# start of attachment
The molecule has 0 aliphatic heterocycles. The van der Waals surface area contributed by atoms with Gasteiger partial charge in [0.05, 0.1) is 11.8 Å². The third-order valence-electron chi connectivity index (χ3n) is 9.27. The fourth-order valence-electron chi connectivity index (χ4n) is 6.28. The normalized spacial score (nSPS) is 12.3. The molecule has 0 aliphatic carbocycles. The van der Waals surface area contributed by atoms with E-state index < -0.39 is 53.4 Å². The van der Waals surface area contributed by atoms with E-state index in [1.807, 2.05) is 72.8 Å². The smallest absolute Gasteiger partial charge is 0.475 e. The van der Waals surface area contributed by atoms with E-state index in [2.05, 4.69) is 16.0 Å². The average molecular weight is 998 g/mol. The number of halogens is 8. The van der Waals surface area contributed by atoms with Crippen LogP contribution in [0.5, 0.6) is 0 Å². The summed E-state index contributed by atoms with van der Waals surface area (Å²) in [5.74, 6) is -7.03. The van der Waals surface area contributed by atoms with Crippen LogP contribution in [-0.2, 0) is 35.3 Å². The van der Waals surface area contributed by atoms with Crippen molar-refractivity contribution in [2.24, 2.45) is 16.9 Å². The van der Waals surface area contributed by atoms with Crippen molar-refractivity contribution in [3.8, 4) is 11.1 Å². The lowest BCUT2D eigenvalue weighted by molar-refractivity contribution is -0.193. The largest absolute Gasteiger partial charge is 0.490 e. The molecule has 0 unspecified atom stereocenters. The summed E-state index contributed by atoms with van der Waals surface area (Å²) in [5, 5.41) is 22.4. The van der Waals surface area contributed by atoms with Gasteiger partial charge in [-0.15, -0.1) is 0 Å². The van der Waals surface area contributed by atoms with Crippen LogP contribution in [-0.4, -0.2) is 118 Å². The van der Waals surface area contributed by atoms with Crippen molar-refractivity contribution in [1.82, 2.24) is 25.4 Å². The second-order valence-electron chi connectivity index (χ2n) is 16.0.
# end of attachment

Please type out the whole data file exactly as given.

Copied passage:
The molecule has 0 aliphatic heterocycles. The van der Waals surface area contributed by atoms with Gasteiger partial charge in [0.05, 0.1) is 11.8 Å². The third-order valence-electron chi connectivity index (χ3n) is 9.27. The fourth-order valence-electron chi connectivity index (χ4n) is 6.28. The normalized spacial score (nSPS) is 12.3. The molecule has 0 aliphatic carbocycles. The van der Waals surface area contributed by atoms with E-state index < -0.39 is 53.4 Å². The van der Waals surface area contributed by atoms with E-state index in [1.807, 2.05) is 72.8 Å². The smallest absolute Gasteiger partial charge is 0.475 e. The van der Waals surface area contributed by atoms with E-state index in [2.05, 4.69) is 16.0 Å². The average molecular weight is 998 g/mol. The number of halogens is 8. The van der Waals surface area contributed by atoms with Crippen LogP contribution in [0.5, 0.6) is 0 Å². The summed E-state index contributed by atoms with van der Waals surface area (Å²) in [5.74, 6) is -7.03. The van der Waals surface area contributed by atoms with Crippen LogP contribution in [-0.2, 0) is 35.3 Å². The van der Waals surface area contributed by atoms with Crippen molar-refractivity contribution in [2.24, 2.45) is 16.9 Å². The van der Waals surface area contributed by atoms with Crippen molar-refractivity contribution in [3.8, 4) is 11.1 Å². The lowest BCUT2D eigenvalue weighted by molar-refractivity contribution is -0.193. The largest absolute Gasteiger partial charge is 0.490 e. The molecule has 0 unspecified atom stereocenters. The summed E-state index contributed by atoms with van der Waals surface area (Å²) in [5, 5.41) is 22.4. The van der Waals surface area contributed by atoms with Gasteiger partial charge in [-0.15, -0.1) is 0 Å². The van der Waals surface area contributed by atoms with Crippen LogP contribution in [-0.4, -0.2) is 118 Å². The van der Waals surface area contributed by atoms with Crippen molar-refractivity contribution in [1.82, 2.24) is 25.4 Å². The second-order valence-electron chi connectivity index (χ2n) is 16.0.